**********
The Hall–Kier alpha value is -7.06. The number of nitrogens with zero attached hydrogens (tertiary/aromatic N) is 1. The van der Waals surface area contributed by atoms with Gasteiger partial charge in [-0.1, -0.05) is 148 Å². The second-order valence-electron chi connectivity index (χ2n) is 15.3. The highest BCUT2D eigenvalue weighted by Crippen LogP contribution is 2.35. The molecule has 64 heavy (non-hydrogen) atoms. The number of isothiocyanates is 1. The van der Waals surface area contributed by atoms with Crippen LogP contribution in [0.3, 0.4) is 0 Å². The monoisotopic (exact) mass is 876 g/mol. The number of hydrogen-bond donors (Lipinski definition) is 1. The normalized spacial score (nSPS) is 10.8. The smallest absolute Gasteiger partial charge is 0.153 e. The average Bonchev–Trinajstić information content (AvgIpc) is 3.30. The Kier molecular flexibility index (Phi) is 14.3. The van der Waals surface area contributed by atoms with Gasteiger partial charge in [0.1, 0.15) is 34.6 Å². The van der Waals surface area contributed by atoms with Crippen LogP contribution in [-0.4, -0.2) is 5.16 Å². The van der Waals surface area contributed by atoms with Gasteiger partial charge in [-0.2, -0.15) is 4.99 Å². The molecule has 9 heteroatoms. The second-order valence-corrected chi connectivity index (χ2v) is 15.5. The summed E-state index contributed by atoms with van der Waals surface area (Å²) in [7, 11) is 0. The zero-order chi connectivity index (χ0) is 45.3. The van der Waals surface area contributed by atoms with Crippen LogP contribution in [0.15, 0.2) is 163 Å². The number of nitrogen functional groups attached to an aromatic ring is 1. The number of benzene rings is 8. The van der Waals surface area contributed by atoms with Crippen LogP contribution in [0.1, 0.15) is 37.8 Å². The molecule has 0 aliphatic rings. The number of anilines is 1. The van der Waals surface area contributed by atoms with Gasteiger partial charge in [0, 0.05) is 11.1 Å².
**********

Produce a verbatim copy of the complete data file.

The Hall–Kier alpha value is -7.06. The number of nitrogens with zero attached hydrogens (tertiary/aromatic N) is 1. The van der Waals surface area contributed by atoms with Gasteiger partial charge in [-0.1, -0.05) is 148 Å². The second-order valence-electron chi connectivity index (χ2n) is 15.3. The highest BCUT2D eigenvalue weighted by Crippen LogP contribution is 2.35. The molecule has 64 heavy (non-hydrogen) atoms. The number of isothiocyanates is 1. The van der Waals surface area contributed by atoms with Crippen LogP contribution in [0.3, 0.4) is 0 Å². The monoisotopic (exact) mass is 876 g/mol. The number of hydrogen-bond donors (Lipinski definition) is 1. The normalized spacial score (nSPS) is 10.8. The smallest absolute Gasteiger partial charge is 0.153 e. The average Bonchev–Trinajstić information content (AvgIpc) is 3.30. The Kier molecular flexibility index (Phi) is 14.3. The van der Waals surface area contributed by atoms with Gasteiger partial charge in [0.1, 0.15) is 34.6 Å². The van der Waals surface area contributed by atoms with Crippen LogP contribution in [-0.4, -0.2) is 5.16 Å². The van der Waals surface area contributed by atoms with Gasteiger partial charge in [-0.2, -0.15) is 4.99 Å². The molecule has 9 heteroatoms. The second-order valence-corrected chi connectivity index (χ2v) is 15.5. The summed E-state index contributed by atoms with van der Waals surface area (Å²) in [7, 11) is 0. The zero-order chi connectivity index (χ0) is 45.3. The van der Waals surface area contributed by atoms with Crippen LogP contribution in [0.15, 0.2) is 163 Å². The number of nitrogen functional groups attached to an aromatic ring is 1. The number of benzene rings is 8. The van der Waals surface area contributed by atoms with Crippen LogP contribution in [0.1, 0.15) is 37.8 Å². The molecule has 0 aliphatic rings. The number of anilines is 1. The van der Waals surface area contributed by atoms with Gasteiger partial charge in [0, 0.05) is 11.1 Å².